Dear parents, staff and members of the Newmarket Community-
The School Reopening Steering Committee synthesized the survey information collected from staff, students, and parents. Here is a summary of highpoints and themes from the responses collected.
We thank those who took the time to complete the surveys - the data is one of many factors that will inform the plan for school this Fall in Newmarket. A few important points as you review this summary. The survey is a snapshot based on current conditions - answers will likely change with developments inside and outside our homes. For example, the status of COVID-19 spread may change, for better or worse, as school approaches. Reopening plans of other school districts and employers will likely emerge and change over the coming months, which will affect the ways our staff, students and parents can participate in school in Newmarket. The New Hampshire Department of Education will issue guidelines over the summer as well. In summary, the survey data is helpful, but please be mindful that there are many dynamic factors that will influence Newmarket’s plan for school - the safety of everyone in our learning community is paramount.
Parents were asked, “If social distancing and other applicable health and safety measures were implemented, would you feel comfortable sending your child to school - yes/no? 563 responses were received (51% of all students) - 82% said yes, 18% said no.
Regarding the broader survey, 351 parents responded. The biggest concerns for parents overall are: 1) family stress; 2) ability to learn online; and 3) emotional health. Most parents were satisfied with communication (84%) and their students’ ability to participate in remote learning (75%).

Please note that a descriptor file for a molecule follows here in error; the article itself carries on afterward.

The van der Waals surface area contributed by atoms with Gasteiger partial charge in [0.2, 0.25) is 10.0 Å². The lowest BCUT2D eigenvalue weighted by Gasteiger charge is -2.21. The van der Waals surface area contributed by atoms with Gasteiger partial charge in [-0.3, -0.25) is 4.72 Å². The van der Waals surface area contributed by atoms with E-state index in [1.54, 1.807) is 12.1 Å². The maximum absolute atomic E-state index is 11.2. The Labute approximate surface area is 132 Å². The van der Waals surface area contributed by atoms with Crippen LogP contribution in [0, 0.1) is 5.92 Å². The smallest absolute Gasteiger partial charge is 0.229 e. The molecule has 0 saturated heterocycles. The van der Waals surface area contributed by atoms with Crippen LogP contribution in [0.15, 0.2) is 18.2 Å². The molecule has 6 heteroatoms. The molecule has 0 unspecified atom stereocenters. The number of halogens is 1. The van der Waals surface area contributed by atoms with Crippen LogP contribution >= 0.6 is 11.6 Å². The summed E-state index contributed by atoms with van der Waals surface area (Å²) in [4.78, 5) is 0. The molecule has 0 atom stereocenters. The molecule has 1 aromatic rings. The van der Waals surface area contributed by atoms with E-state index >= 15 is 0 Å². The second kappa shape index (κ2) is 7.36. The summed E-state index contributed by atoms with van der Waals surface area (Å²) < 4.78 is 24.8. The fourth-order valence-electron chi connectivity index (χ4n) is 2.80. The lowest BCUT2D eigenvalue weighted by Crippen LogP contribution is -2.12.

Open responses reflected a range of comments (praise, thoughts, and suggestions) regarding the following themes: Communication, Learning/Student Engagement, Social/Emotional Health, Technology, and Student Services.
A total of 107 responses were received from school staff including teachers (69%), non-certified staff (29%), administration (2%). As to whether staff felt comfortable returning to school if appropriate safety measures were implemented, 11.2% stated they were not at all comfortable returning, 22.4% were completely comfortable, and all others felt comfortable to some degree.
Some staff (8%) expressed concern about how plans in other school districts where they live will affect ability to come into work (e.g., if their own district continues with remote learning or some hybrid, how will they support their children at home and teach or provide them with transportation). Staff expressed concern about staff and students consistently practicing safety measures upon returning to school, but believe it is possible with some “out of the box” thinking.
Staff also said that they enjoyed collaborating with staff members, students, and parents, “seeing” students daily, learning new technological strategies and utilizing new platforms.
A total of 176 (35%) responses were received from students in grades 6 through 12. Top concerns of students were: 1) people not practicing safety (distancing, wearing masks, washing hands, in and out of school); 2) getting or spreading virus to family members; 3) how to stay safe in halls and classrooms; and 4) fear of not returning to school.
As to whether students felt stressed about returning to school if appropriate safety measures were implemented, 17.6% stated they were very stressed about returning, 27.8% were not stressed at all, and all others felt fell within these two end points.
Students also noted that they enjoyed meeting via Google Meets with teachers and peers, having flexible work time schedules, and completing project-based learning assignments.
Nicole Benson, Kristina Cochran, David Dalton, Sarah Denham, Jen DeStefano, Susan Givens, Dave Jack, Mike Kenison, Joanne Lazarus, Erica MacNeil, Janna Mellon, Sean Pine, Debbie Roffo, Delaney Rosenberg, Sheana Thorell